5 Ways to Practice Self-Care During College Application Season

College application season is tough when you’re in high school. You have your dream school that you’re dying to go to, and you’re scared of not getting in. You have this weird feeling no university will accept you, and you’ll somehow end up homeless and eating left over cold fries from a McDonald’s dumpster. Fear not! You’re young, and even if you don’t get accepted to the school you want, you can always transfer if you bust your butt later in college. But you must remember, your self-love and mental health should always come first. 

"Sometimes we let our deadlines become most important and above our own mental and physical health. I get motivated to want to care for me and not my deadlines [That's how] I remind myself I’ll probably do a better job at all my work and deadlines if I make sure I’m good first," says Stephanie Cardenas, a student at PACE School of Performing Arts. 

Everything will figure itself out in the end, so here are five ways to keep the stress from building up.

1. Get organized

By now you probably know the drill--copies of your social security, a valid ID, your address, etc. Before you go crazy applying to different places, make a huge file on your computer with all the personal information you know you might need for future applications. Create a spreadsheet with your address, name and other information typed out, so you can easily copy and paste them into online applications. But don't forget to take small breaks while doing this instead of over-working yourself--remember, this is supposed to help with the process and clear your head. 

It may be tedious for the time you’re doing it, but you’ll thank yourself later when it only takes you 10-15 minutes to complete another application. This may not be your typical “treat yoself” kind of thing, but it will keep your stress from boiling over. Try keeping a copy of the master file on a USB. That way you can also get more applications done during free time at school.

2. Go outside

The sun may burn your skin when you leave your room or library, but there’s no better cure for stress than some fresh air. Go for a walk or play some friendly sports with friends! Sitting alone at home will keep you from some good memories with your friends.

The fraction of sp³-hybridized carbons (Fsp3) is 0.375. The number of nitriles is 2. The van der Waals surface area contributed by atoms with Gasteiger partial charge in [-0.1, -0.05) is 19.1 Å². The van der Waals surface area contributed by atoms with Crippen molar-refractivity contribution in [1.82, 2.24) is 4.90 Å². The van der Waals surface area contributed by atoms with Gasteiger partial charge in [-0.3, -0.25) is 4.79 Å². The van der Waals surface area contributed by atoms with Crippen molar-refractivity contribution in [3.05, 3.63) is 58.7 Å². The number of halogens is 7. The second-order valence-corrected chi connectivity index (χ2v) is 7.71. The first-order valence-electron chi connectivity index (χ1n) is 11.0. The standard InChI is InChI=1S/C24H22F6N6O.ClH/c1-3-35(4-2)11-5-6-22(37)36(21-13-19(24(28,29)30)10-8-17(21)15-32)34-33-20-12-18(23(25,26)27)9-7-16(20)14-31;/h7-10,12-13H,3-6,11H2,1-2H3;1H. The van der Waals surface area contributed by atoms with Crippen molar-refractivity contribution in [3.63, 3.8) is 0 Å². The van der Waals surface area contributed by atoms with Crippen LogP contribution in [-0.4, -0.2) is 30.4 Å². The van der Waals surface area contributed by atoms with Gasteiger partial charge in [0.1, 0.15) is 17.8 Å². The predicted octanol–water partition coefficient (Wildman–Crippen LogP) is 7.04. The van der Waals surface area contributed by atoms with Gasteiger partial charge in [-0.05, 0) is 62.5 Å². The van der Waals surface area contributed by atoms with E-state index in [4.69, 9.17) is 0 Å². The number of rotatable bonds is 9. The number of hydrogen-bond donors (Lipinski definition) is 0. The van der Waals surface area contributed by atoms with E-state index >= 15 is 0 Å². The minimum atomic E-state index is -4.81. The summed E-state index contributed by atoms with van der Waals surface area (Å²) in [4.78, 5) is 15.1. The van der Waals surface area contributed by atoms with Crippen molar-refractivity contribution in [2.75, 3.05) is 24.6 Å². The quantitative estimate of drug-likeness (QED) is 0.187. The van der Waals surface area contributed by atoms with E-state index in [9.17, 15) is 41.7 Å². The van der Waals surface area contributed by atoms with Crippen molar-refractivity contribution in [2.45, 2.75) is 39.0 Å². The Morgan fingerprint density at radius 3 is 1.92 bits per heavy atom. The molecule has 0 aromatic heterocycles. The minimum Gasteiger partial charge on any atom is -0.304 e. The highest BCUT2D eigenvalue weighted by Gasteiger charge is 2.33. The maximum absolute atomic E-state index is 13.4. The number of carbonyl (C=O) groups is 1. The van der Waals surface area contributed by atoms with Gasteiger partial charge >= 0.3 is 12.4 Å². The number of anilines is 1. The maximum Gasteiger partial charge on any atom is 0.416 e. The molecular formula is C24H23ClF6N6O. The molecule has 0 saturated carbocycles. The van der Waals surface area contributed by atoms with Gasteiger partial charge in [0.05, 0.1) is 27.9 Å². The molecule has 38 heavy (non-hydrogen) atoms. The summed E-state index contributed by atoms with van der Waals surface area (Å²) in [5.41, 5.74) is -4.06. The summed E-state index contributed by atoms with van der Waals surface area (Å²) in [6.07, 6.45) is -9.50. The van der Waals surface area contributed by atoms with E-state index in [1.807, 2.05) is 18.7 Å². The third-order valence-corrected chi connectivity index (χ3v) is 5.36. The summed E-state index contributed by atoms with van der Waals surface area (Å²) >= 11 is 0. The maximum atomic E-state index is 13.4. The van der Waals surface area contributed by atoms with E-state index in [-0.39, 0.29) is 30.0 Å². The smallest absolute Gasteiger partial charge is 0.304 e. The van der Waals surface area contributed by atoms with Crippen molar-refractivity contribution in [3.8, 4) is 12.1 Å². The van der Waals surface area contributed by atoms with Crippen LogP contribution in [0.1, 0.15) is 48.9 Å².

Valentina Rodriguez-Zapata, a fashion design major at Parsons School of Design, says "Make sure to stretch for [ten] minutes and walk around [and] go out for fresh air every two to three hours of work. Very simple things that will make a world of a difference."

It’s especially important because you may not get to see for a while since they might be going to different schools. Fresh air will clear your mind and keep you from going crazy. Maybe while you’re out there, bring a notebook and pencil. Sit in the shade and write a list of things you need to get done. And while you’re walking around or just sitting there, think about how you can accomplish these things within your certain number of days until your deadline! That way you can feel productive while still taking care of yourself.

Related: 7 Easy Ways to Practice Self-Care

3. Treat yourself to a spa day

There’s nothing more relaxing than peeling dead skin off your face. You don’t have to spend money on a spa day at some expensive place--you can always hit up your local pharmacy, stock up on yummy skin care products and spend a whole afternoon just taking care of your face. With all the stress going on in your life, you’re bound to get a few stray pimples, and taking care of your skin will keep them from spreading like wild fire.